embryos should be implanted back in
the uterus, says Nicolas.
Nicolas is an EMBL Australia research
leader, recruited by global search and
appointed for up to nine years in
accordance with the successful model
developed by the European Molecular
Biology Laboratory (EMBL). Australia
has four EMBL Australia research
groups. The first two, including the
Plachta group, are located at the
Australian Regenerative Medicine
Institute at Monash University. The
next two groups have recently been
established at the South Australian
Health and Medical Research Institute.
For more information:
EMBL Australia,
Nicolas Plachta,
Tel: +61 3 9902 9612,
nicolas.plachta@monash.edu.au
www.plachtalab.com

Stem cell memory to


help tailor regenerative
medicine
A Melbourne scientist is harvesting
the memory found in reprogrammed
adult cells to develop cell therapy
techniques that have the potential to
cure a number of diseases.
Jose Polo, of Monash University, has
found that induced pluripotent stem
(iPS) cells dont lose all their memory
after reprogramming, flagging the
possibility that a better understanding
of these stem cells will aid
regenerative medicine.
Basically an iPS cell derived from
muscle is more likely to reprogram
back into muscle cells, while iPS cells
derived from skin will generate skin
cells, says Jose. And this could
influence what type of iPS cell you
might choose to generate a specific
cell type.
Embryonic stem cells, which can
become almost any type of cell in
the body, are known as pluripotent.
They hold remarkable potential for
regenerative medicine and drug
development.

It is clear that epigenetic


modificationheritable changes
in gene activity caused by changes
outside the DNA sequence
is fundamental to both cell
differentiation and cell reprogramming.
Jose has shown that iPS cells retain
an epigenetic memory of their donor
cells. Now his research group is
exploring this memory to work out
how to derive a variety of adult cells
in the lab.
Jose is based at the Australian
Regenerative Medicine Institute and
the Department of Anatomy and
Developmental Biology at Monash
University, and in 2013 won a Victorian
Tall Poppy Science Award and a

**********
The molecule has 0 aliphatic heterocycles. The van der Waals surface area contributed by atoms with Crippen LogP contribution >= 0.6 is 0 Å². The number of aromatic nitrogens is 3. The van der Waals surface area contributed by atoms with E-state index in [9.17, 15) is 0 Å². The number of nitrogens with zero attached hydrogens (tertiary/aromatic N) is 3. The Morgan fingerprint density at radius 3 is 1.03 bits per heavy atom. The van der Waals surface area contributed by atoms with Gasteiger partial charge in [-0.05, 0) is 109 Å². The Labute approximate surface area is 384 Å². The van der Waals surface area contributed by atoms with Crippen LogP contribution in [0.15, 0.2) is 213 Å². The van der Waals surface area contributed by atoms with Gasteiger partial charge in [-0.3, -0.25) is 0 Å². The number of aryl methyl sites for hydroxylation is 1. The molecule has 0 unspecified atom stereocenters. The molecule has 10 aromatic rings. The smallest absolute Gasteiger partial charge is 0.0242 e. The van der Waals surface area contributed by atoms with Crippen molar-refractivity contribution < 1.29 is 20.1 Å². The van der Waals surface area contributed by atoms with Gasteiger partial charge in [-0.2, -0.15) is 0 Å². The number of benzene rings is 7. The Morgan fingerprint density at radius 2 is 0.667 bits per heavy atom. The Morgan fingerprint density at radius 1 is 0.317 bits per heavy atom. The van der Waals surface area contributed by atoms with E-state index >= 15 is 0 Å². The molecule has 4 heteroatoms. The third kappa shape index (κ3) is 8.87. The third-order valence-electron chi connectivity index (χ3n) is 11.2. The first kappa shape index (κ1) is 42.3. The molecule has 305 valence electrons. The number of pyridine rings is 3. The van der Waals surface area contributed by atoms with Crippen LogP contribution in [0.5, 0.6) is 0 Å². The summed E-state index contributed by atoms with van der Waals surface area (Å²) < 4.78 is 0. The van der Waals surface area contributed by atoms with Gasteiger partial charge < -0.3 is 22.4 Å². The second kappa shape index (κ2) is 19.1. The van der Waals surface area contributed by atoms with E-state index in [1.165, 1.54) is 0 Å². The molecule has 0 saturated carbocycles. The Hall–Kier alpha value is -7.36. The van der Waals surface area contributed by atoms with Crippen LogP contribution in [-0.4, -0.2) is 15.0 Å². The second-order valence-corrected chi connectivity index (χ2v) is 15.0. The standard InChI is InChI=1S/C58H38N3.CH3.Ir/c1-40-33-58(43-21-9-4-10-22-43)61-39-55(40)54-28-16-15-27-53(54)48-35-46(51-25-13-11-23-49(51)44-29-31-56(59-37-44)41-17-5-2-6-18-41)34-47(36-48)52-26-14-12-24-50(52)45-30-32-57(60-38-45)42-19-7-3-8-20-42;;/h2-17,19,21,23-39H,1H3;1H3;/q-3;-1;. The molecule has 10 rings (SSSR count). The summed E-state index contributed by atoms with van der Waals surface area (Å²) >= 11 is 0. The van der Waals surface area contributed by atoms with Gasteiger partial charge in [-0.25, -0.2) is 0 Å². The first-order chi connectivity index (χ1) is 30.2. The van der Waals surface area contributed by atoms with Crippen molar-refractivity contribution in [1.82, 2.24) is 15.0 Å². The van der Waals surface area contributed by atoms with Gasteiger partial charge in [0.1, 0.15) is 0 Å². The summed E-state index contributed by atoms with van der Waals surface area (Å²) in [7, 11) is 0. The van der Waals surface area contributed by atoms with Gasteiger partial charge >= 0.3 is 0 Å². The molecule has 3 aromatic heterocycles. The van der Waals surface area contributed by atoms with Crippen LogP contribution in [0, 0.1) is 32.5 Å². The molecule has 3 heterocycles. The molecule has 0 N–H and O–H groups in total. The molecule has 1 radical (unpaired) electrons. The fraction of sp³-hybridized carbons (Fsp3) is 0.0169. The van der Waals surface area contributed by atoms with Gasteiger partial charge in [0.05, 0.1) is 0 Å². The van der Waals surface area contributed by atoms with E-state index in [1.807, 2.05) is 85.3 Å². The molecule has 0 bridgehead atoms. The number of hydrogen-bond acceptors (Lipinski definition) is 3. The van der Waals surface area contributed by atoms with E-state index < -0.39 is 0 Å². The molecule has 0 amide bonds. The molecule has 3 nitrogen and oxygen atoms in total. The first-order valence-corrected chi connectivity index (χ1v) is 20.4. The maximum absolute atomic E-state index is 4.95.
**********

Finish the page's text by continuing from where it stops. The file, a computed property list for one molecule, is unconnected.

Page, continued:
Sylvia and Charles Viertel Senior
Medical Research Fellowship
for his research.
For more information:
Australian Regenerative
Medicine Institute,
Jose Polo, Tel: +61 3 9905 0005,
jose.polo@monash.edu.au
www.armi.org.au/About_Us/Staff/
Jose_Polo.aspx

Induced pluripotent stem cells


are adult cells that have been
reprogrammed to an embryonic
stem cell-like state, and provide an
alternative to the controversial use
of embryonic cells in medicine.

15
Photos: Opposite page: Top: Regenerative medicine offers hope for longer, healthier lives; Middle: Nicolas Plachtas research may improve IVF success rates; Bottom: Axolotls are known
for their ability to regrow limbs. This page: iPS cells expressing a green fluorescent protein indicating the reactivation of the Oct4 pluripotent gene, Credit: Jose Polo; The arm-like
filopodia hug the embryos cells, squeezing them into shape, Credit: EMBL Australia.

Eureka Prizes
The 2013 Australian Museum Eureka Prizes
recognised some amazing inventions that are saving
lives and solving big issues for industry. Here are
some of the highlights. You can see all the winners
at australianmuseum.net.au/2013-winners-eureka

Vitamin B reveals the


role of mystery gut
immune cells

Native shrubs good


for sheep and the
environment

An accidental discovery by Melbourne


researchers has revealed the purpose
of mystery immune cells in the gut,
shown how our immune system
interacts with the complex bacteria
ecology found there, and opened new
paths for drug discovery.

Feeding livestock on native plants is


the key to sustainable profits for
Australian farmers, researchers
have found.

Our guts, lungs and mouths are lined


with mysterious immune cells that
make up to 10 per cent of the T cells
in our immune system. These immune
cells, known as mucosal-associated
invariant T cells (MAITs), detect
reactive intermediates in the synthesis
of vitamin B2 (riboflavin) that is made
by many invasive bacteria and fungi.
Humans and other mammals use,
but do not make, riboflavin, so the
presence of these precursors indicates
invasive bacteria or fungi. Thats when
the MAIT cells swing the immune
system into action against foreign
invaders.
The team, from the University of
Melbourne and Monash University,
won the 2013 Australian Museum
University of New South Wales
Eureka Prize for Scientific Research.
In the spirit of Pasteur, the team
exploited an accidental discovery to
reveal a new paradigm for how our
immune system can function, Frank
Howarth, director of the Australian
Museum, says.
The team members are continuing
their work as part of a new Australian
Research Council Centre of Excellence
in Advanced Molecular Imaging.

16

Farmers in dry parts of southern


Australia are planting native perennial
shrubs to feed their animals following
ground-breaking research by the